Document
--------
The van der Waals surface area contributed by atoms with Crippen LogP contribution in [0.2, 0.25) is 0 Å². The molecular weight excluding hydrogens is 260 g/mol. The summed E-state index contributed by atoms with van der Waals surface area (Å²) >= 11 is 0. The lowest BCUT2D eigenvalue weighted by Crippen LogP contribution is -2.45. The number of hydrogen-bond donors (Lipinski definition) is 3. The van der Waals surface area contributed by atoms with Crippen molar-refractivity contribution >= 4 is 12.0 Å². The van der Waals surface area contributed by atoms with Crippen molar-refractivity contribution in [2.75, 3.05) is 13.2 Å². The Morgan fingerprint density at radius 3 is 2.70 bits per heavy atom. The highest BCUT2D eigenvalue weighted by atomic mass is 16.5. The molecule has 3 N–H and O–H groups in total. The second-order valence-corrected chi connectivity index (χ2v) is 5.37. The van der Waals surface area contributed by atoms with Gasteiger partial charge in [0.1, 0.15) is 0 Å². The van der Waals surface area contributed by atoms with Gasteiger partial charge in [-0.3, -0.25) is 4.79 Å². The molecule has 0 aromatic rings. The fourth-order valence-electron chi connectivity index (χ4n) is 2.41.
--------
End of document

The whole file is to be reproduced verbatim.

The van der Waals surface area contributed by atoms with Crippen LogP contribution in [0.2, 0.25) is 0 Å². The molecular weight excluding hydrogens is 260 g/mol. The summed E-state index contributed by atoms with van der Waals surface area (Å²) >= 11 is 0. The lowest BCUT2D eigenvalue weighted by Crippen LogP contribution is -2.45. The number of hydrogen-bond donors (Lipinski definition) is 3. The van der Waals surface area contributed by atoms with Crippen molar-refractivity contribution >= 4 is 12.0 Å². The van der Waals surface area contributed by atoms with Crippen molar-refractivity contribution in [2.75, 3.05) is 13.2 Å². The Morgan fingerprint density at radius 3 is 2.70 bits per heavy atom. The highest BCUT2D eigenvalue weighted by atomic mass is 16.5. The molecule has 3 N–H and O–H groups in total. The second-order valence-corrected chi connectivity index (χ2v) is 5.37. The van der Waals surface area contributed by atoms with Gasteiger partial charge in [0.1, 0.15) is 0 Å². The van der Waals surface area contributed by atoms with Gasteiger partial charge in [-0.3, -0.25) is 4.79 Å². The molecule has 0 aromatic rings. The fourth-order valence-electron chi connectivity index (χ4n) is 2.41.